As a follow on to the previous post, this concerns the killing spree that Kennedy committed up in Cumbria in September 1949. Events began on Tuesday September 13th 1949, when a large saloon car stopped outside the branch of the Midland Bank in Front Street, in the Cumbrian village of Alston. A man emerged from the car, wearing a raincoat, blue suit and wearing a trilby hat, walked into the bank. He was also carrying a briefcase. There was only one bank clerk on duty, James Rush, and the man told him that he wanted to open an account. Mr Rush ushered the prospective client into the office of branch manager Andrew Steele, and went back to his post. About one minute later, a shot rang out and the man ran out of the bank and set off in his car. Mr Rush found Andrew Steele with a bullet wound to his upper chest. He quickly summoned an ambulance and Police. On the way to the hospital, Mr Steele told the ambulance men that the man demanded to know how much money was in the bank, but Mr Steele refused to say. The man then shot him. Mr Steele later died in Cumbria Infirmary.
Police discovered witnesses outside the bank. A lady working at an ice cream & mineral water shop opposite, witnessed the entire incident. Ailsa Sparks had seen the car pull up, the driver go into the bank, heard the shot and the man run out and drive away fast. Three electricity workers nearby, also witnessed the getaway. The local Police were not used to an incident like this and so Sergeant Mounsey called area headquarters in Penrith. They immediately dispatched officers to Alston, and one of them was a very experienced constable named Henry Inglis, who arrived by motorcycle. Not knowing which direction the killer took, PC Inglis patrolled the roads of all surrounding areas. He came upon a stationary car on a road between Winskill & Melmerby. Aware that the car could be the getaway vehicle, and the driver was armed, he took no chances. The driver could have been hiding with the gun trained on him. He rode into Melmerby to report the car, and was told that the driver was found dead in the car, with what was thought to be a self inflicted bullet wound. The pistol he carried was a German Mauser.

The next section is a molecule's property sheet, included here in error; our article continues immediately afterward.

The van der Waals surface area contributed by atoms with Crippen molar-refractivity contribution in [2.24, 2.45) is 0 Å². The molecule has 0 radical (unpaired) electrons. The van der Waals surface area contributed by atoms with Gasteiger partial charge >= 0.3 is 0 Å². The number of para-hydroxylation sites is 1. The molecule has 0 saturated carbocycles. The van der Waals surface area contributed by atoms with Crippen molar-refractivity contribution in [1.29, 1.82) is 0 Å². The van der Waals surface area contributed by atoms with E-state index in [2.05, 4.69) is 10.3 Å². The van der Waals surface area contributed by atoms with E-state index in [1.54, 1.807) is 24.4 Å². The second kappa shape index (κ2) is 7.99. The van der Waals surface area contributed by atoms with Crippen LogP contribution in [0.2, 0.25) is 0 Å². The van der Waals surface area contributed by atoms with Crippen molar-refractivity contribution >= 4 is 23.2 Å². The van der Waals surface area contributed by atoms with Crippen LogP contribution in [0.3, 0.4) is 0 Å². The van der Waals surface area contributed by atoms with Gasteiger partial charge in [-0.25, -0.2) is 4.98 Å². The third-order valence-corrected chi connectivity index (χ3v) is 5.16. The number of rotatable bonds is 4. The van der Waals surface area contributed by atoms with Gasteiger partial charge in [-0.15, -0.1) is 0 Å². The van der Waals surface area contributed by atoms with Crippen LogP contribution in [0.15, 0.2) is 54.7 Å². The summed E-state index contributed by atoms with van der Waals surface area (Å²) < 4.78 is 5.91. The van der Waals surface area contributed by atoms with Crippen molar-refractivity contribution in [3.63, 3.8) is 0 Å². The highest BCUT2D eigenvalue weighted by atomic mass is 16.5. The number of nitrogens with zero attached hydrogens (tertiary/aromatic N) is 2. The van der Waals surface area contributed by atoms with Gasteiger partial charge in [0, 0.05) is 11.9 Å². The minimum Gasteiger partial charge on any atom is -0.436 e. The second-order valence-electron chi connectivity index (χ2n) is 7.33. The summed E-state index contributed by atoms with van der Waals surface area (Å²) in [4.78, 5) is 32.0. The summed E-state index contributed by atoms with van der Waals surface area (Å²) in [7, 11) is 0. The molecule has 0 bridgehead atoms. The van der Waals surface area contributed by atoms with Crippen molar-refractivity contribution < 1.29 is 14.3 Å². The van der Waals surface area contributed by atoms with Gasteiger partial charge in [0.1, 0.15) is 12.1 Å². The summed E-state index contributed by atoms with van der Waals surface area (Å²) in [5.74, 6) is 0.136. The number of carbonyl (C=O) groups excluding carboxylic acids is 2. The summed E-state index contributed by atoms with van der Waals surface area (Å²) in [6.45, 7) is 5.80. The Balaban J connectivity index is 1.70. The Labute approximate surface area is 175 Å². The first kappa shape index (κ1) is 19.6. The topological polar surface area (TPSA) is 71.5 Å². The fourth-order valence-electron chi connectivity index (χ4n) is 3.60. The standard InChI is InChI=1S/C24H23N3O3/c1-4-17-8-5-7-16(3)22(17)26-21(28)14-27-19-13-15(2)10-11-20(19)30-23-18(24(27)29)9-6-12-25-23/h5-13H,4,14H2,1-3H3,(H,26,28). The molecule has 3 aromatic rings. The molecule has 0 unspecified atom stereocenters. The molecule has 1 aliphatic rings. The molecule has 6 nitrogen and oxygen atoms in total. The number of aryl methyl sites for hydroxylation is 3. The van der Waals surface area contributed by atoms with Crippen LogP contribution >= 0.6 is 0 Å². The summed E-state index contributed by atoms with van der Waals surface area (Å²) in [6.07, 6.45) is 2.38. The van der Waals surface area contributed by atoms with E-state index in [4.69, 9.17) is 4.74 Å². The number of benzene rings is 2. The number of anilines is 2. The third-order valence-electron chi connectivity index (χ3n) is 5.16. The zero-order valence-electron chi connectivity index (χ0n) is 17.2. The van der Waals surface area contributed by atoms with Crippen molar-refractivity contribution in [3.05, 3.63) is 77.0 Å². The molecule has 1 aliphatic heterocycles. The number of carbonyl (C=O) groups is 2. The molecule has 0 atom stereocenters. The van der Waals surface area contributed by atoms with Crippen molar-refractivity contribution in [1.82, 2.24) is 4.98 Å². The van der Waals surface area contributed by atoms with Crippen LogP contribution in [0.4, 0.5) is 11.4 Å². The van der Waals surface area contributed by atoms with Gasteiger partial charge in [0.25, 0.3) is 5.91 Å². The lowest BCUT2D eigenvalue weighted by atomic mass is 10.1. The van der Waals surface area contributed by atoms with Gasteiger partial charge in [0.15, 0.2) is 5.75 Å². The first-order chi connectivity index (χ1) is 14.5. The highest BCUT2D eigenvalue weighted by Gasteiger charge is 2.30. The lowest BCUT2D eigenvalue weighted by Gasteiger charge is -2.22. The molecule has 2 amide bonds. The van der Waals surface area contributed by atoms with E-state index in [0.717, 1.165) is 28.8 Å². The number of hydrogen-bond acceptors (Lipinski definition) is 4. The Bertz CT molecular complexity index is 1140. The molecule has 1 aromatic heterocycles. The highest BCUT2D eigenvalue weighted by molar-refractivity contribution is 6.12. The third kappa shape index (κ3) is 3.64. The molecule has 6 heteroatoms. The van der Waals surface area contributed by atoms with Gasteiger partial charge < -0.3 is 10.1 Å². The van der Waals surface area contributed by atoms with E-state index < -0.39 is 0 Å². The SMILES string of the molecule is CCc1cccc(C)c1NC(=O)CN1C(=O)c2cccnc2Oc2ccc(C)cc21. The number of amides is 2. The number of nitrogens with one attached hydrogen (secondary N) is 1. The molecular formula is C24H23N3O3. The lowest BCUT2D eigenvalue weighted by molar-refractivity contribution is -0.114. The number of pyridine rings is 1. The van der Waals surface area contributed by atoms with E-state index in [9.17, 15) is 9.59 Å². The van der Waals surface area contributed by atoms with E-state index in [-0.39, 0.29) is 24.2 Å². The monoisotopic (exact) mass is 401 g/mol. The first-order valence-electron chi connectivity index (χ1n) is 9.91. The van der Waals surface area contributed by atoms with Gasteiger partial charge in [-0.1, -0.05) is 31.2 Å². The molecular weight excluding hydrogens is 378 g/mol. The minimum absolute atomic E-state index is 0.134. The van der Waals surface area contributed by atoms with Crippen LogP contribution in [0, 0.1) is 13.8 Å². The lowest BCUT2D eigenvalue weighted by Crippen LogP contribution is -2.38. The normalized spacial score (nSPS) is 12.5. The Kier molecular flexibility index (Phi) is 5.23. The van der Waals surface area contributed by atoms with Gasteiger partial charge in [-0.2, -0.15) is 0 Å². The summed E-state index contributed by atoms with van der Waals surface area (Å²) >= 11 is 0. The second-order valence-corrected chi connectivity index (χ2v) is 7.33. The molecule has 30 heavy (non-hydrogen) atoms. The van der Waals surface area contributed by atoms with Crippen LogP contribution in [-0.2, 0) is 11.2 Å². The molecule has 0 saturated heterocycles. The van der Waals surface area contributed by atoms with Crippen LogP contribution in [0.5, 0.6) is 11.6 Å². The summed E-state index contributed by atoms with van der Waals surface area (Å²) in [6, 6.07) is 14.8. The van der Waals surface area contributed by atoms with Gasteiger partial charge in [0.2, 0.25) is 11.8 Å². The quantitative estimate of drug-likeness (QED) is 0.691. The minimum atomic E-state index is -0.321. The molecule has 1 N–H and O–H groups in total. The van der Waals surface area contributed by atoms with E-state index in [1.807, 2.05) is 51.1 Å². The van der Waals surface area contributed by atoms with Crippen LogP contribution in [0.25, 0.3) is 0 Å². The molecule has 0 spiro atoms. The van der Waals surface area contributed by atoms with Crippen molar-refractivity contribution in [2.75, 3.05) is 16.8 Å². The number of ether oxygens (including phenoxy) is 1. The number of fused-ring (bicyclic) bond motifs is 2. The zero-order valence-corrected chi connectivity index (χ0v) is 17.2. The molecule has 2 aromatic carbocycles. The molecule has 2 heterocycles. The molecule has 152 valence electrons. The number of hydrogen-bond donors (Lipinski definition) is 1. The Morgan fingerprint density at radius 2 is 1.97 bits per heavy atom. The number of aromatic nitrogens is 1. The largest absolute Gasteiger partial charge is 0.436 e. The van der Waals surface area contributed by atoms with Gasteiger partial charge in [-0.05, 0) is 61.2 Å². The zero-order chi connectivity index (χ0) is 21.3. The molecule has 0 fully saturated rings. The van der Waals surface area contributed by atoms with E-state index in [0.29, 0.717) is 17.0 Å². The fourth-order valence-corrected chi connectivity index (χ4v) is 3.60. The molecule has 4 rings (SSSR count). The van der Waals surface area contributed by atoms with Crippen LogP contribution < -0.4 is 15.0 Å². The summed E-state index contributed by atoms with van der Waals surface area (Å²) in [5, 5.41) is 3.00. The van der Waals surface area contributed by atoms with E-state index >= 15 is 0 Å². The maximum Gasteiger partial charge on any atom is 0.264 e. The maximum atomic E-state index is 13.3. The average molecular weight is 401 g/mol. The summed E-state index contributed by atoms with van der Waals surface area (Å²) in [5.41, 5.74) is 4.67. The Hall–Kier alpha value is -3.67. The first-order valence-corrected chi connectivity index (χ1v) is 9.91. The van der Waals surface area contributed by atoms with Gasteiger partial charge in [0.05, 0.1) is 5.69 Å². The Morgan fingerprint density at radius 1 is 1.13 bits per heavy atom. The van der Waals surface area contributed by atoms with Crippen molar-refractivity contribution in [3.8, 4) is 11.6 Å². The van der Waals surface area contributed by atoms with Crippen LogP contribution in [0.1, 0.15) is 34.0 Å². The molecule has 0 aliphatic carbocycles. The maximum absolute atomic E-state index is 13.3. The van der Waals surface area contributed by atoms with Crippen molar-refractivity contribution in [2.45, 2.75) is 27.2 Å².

A card was found with his identity on it. He was Charles Corbett Kennedy. A trace was placed on the car, and it was found that Kennedy hired the car from a garage in Durham. A mechanic named Ernie Ingram drove Kennedy to Stanhope, but never returned. His body was discovered in a ditch outside Stanhope. Mr Ingrams had been shot in the back of the head. At an inquest into all three deaths, details about Kennedy emerged. He was from Morpeth in the North East, and the son of a grammar school maths teacher. He went to Queen's College, Oxford, but this was cut short by military service. He joined the Royal Armoured Corps, then went into the 8th Hussars, rising very quickly to the rank of Captain. Why he turned robber and murderer was never established. The murder earlier in the year of Bristol Bank Manager George Black was thought to have been carried out by Kennedy. Two witnesses from Bristol travelled up to Cumbria to view the body, but it is not known if they identified Kennedy as the killer.